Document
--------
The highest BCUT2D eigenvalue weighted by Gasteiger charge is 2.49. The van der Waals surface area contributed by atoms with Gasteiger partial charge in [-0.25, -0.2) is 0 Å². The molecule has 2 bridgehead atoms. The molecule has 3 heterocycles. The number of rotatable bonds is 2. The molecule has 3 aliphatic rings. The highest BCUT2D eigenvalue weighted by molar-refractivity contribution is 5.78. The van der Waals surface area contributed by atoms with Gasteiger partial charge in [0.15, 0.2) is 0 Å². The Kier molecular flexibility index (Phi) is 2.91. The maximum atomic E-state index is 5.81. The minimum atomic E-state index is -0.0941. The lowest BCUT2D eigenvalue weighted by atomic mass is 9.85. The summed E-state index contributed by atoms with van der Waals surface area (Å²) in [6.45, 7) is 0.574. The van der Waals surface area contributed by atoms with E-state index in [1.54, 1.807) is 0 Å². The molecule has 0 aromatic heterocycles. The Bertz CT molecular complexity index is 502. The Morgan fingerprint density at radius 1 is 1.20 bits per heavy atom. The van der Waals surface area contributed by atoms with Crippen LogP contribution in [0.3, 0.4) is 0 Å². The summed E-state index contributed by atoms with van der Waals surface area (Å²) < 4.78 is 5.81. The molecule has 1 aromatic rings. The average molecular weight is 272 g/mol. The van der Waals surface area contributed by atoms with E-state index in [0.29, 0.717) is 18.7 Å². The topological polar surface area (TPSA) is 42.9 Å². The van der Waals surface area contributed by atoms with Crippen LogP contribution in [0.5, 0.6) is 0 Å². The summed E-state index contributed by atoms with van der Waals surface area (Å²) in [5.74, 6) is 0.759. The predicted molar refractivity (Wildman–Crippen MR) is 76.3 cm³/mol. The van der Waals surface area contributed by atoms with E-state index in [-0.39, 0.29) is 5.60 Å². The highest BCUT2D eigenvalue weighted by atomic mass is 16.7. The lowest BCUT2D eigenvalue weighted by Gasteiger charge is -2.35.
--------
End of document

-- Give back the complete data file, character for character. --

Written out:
The highest BCUT2D eigenvalue weighted by Gasteiger charge is 2.49. The van der Waals surface area contributed by atoms with Gasteiger partial charge in [-0.25, -0.2) is 0 Å². The molecule has 2 bridgehead atoms. The molecule has 3 heterocycles. The number of rotatable bonds is 2. The molecule has 3 aliphatic rings. The highest BCUT2D eigenvalue weighted by molar-refractivity contribution is 5.78. The van der Waals surface area contributed by atoms with Gasteiger partial charge in [0.15, 0.2) is 0 Å². The Kier molecular flexibility index (Phi) is 2.91. The maximum atomic E-state index is 5.81. The minimum atomic E-state index is -0.0941. The lowest BCUT2D eigenvalue weighted by atomic mass is 9.85. The summed E-state index contributed by atoms with van der Waals surface area (Å²) in [6.45, 7) is 0.574. The van der Waals surface area contributed by atoms with E-state index in [1.54, 1.807) is 0 Å². The molecule has 0 aromatic heterocycles. The Bertz CT molecular complexity index is 502. The Morgan fingerprint density at radius 1 is 1.20 bits per heavy atom. The van der Waals surface area contributed by atoms with Crippen LogP contribution in [0.3, 0.4) is 0 Å². The summed E-state index contributed by atoms with van der Waals surface area (Å²) < 4.78 is 5.81. The molecule has 1 aromatic rings. The average molecular weight is 272 g/mol. The van der Waals surface area contributed by atoms with E-state index in [0.29, 0.717) is 18.7 Å². The topological polar surface area (TPSA) is 42.9 Å². The van der Waals surface area contributed by atoms with Crippen LogP contribution in [0.5, 0.6) is 0 Å². The summed E-state index contributed by atoms with van der Waals surface area (Å²) in [5.74, 6) is 0.759. The predicted molar refractivity (Wildman–Crippen MR) is 76.3 cm³/mol. The van der Waals surface area contributed by atoms with E-state index in [-0.39, 0.29) is 5.60 Å². The highest BCUT2D eigenvalue weighted by atomic mass is 16.7. The lowest BCUT2D eigenvalue weighted by Gasteiger charge is -2.35.